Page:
Characteristics, distribution, origin, and significance of opaline silica observed by the Spirit rover in Gusev crater, Mars

Journal of Geophysical Research E: Planets
By: , and 

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Abstract

The presence of outcrops and soil (regolith) rich in opaline silica (∼65–92 wt % SiO2) in association with volcanic materials adjacent to the “Home Plate” feature in Gusev crater is evidence for hydrothermal conditions. The Spirit rover has supplied a diverse set of observations that are used here to better understand the formation of silica and the activity, abundance, and fate of water in the first hydrothermal system to be explored in situ on Mars. We apply spectral, chemical, morphological, textural, and stratigraphic observations to assess whether the silica was produced by acid sulfate leaching of precursor rocks, by precipitation from silica‐rich solutions, or by some combination. The apparent lack of S enrichment and the relatively low oxidation state of the Home Plate silica‐rich materials appear inconsistent with the originally proposed Hawaiian analog for fumarolic acid sulfate leaching. The stratiform distribution of the silica‐rich outcrops and their porous and brecciated microtextures are consistent with sinter produced by silica precipitation. There is no evidence for crystalline quartz phases among the silica occurrences, an indication of the lack of diagenetic maturation following the production of the amorphous opaline phase.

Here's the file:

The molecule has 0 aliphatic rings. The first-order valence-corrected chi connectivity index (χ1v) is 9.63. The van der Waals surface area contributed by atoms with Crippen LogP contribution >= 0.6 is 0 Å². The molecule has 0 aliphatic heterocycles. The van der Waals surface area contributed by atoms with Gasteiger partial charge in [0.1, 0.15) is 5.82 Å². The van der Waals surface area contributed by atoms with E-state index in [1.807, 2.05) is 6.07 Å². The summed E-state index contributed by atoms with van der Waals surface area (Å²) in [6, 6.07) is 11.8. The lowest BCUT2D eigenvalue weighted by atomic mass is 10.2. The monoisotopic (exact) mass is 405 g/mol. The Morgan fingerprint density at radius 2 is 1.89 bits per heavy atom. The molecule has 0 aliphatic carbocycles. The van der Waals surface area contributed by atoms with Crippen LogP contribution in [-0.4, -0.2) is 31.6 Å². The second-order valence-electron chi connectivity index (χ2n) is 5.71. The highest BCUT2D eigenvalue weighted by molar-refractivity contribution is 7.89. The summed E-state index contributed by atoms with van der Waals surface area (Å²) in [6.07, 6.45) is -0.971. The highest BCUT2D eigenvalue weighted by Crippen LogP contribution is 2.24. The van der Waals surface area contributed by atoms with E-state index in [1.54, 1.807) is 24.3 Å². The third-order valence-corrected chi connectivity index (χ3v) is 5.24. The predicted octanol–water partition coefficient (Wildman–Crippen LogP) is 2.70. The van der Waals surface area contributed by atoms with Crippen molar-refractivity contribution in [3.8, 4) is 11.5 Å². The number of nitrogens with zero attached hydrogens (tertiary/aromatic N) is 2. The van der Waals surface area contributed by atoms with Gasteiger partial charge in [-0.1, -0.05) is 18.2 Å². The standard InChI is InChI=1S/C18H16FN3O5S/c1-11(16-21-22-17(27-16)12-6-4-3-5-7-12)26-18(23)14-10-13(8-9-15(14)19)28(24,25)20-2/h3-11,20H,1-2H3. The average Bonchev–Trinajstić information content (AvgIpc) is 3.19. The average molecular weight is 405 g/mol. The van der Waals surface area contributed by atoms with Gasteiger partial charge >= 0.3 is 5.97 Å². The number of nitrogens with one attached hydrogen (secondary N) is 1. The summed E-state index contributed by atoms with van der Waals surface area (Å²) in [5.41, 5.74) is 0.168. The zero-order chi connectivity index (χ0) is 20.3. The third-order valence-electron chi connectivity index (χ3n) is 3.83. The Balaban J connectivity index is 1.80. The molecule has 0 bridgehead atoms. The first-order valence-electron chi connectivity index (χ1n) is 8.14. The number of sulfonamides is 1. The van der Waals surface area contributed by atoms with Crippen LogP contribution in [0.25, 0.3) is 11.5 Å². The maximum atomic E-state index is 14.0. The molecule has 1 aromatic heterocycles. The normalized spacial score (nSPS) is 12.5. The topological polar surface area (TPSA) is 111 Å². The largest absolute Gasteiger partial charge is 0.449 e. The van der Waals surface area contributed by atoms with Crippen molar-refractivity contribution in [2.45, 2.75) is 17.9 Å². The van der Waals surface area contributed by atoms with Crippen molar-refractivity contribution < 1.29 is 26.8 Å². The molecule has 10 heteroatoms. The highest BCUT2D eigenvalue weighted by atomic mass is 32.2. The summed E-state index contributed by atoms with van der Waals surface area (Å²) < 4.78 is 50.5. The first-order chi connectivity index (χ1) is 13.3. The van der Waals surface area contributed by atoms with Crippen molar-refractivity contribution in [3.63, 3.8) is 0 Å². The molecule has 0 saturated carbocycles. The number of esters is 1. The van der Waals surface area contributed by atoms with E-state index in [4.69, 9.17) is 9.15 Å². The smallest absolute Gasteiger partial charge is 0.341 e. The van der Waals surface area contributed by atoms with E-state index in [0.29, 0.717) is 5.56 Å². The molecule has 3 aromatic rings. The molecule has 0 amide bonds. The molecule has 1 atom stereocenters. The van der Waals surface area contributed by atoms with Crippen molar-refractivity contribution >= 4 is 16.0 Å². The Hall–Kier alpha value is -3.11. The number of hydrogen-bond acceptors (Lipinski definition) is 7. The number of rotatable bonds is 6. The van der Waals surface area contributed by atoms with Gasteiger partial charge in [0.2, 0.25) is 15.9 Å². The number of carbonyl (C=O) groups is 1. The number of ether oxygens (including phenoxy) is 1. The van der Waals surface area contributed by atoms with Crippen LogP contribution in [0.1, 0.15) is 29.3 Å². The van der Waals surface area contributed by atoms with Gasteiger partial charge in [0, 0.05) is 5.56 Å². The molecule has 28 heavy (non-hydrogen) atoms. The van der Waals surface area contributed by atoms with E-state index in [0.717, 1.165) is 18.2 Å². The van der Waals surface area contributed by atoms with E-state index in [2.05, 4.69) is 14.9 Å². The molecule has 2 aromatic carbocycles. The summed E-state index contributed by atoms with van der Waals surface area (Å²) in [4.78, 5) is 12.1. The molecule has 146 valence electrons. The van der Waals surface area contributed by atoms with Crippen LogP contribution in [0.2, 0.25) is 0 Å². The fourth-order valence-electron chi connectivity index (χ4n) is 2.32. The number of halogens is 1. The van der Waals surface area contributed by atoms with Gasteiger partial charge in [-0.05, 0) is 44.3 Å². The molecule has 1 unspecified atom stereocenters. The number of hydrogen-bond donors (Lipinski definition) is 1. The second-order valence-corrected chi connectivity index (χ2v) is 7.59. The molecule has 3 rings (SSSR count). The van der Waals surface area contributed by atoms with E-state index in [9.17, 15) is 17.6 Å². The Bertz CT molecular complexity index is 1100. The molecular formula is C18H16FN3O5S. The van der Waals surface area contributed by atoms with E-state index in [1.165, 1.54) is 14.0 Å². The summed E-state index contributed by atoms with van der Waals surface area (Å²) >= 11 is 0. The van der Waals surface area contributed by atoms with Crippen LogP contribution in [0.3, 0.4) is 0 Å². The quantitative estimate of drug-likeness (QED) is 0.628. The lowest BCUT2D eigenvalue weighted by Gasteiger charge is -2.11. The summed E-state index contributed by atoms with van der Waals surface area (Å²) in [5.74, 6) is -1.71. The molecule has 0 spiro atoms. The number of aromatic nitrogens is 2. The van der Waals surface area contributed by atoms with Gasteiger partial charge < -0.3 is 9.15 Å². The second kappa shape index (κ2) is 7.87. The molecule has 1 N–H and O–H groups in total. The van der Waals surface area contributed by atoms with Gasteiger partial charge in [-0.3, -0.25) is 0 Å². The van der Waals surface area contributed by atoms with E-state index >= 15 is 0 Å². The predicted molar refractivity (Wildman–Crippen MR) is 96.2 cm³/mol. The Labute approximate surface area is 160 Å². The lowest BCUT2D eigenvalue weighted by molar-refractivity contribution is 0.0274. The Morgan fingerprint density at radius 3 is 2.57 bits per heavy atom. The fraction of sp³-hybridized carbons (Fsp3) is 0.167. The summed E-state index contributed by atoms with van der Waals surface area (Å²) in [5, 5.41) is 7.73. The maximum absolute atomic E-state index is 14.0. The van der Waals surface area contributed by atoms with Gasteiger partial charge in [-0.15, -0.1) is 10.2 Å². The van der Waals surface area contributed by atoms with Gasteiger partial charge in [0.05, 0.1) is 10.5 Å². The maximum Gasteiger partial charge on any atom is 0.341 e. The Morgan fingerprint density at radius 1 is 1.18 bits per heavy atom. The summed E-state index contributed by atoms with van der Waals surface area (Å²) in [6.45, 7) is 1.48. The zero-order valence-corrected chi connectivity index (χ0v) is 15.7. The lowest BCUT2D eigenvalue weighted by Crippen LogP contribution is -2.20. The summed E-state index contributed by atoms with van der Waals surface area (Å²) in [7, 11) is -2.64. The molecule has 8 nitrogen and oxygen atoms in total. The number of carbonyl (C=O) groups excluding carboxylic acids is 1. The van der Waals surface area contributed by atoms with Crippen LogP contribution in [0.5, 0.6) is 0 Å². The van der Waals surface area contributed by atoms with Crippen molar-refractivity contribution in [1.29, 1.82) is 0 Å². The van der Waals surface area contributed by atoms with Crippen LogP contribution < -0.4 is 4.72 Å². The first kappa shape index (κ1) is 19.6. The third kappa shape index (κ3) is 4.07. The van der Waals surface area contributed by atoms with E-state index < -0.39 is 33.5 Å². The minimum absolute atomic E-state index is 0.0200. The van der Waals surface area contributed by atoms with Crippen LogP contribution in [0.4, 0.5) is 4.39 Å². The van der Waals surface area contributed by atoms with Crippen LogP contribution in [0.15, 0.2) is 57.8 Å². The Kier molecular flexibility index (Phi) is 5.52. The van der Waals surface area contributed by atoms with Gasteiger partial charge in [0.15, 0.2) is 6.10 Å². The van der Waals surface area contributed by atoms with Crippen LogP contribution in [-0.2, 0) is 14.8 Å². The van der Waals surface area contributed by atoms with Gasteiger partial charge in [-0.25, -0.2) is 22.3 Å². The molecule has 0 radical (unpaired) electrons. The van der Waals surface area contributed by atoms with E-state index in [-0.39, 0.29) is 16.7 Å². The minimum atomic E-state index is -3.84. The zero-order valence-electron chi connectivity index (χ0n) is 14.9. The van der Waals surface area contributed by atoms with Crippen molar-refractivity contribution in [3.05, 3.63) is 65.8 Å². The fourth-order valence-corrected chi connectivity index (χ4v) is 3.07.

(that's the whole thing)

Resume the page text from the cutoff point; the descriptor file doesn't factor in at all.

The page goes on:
Additional publication details

Publication type Article
Publication Subtype Journal Article
Title Characteristics, distribution, origin, and significance of opaline silica observed by the Spirit rover in Gusev crater, Mars
Series title Journal of Geophysical Research E: Planets
DOI 10.1029/2010JE003767
Volume 116
Issue 4
Year Published 2011
Language English
Publisher American Geophysical Union
Contributing office(s) Astrogeology Science Center
Larger Work Type Article
Larger Work Subtype Journal Article
Larger Work Title Journal of Geophysical Research E: Planets
Other Geospatial Mars; Gustav Crater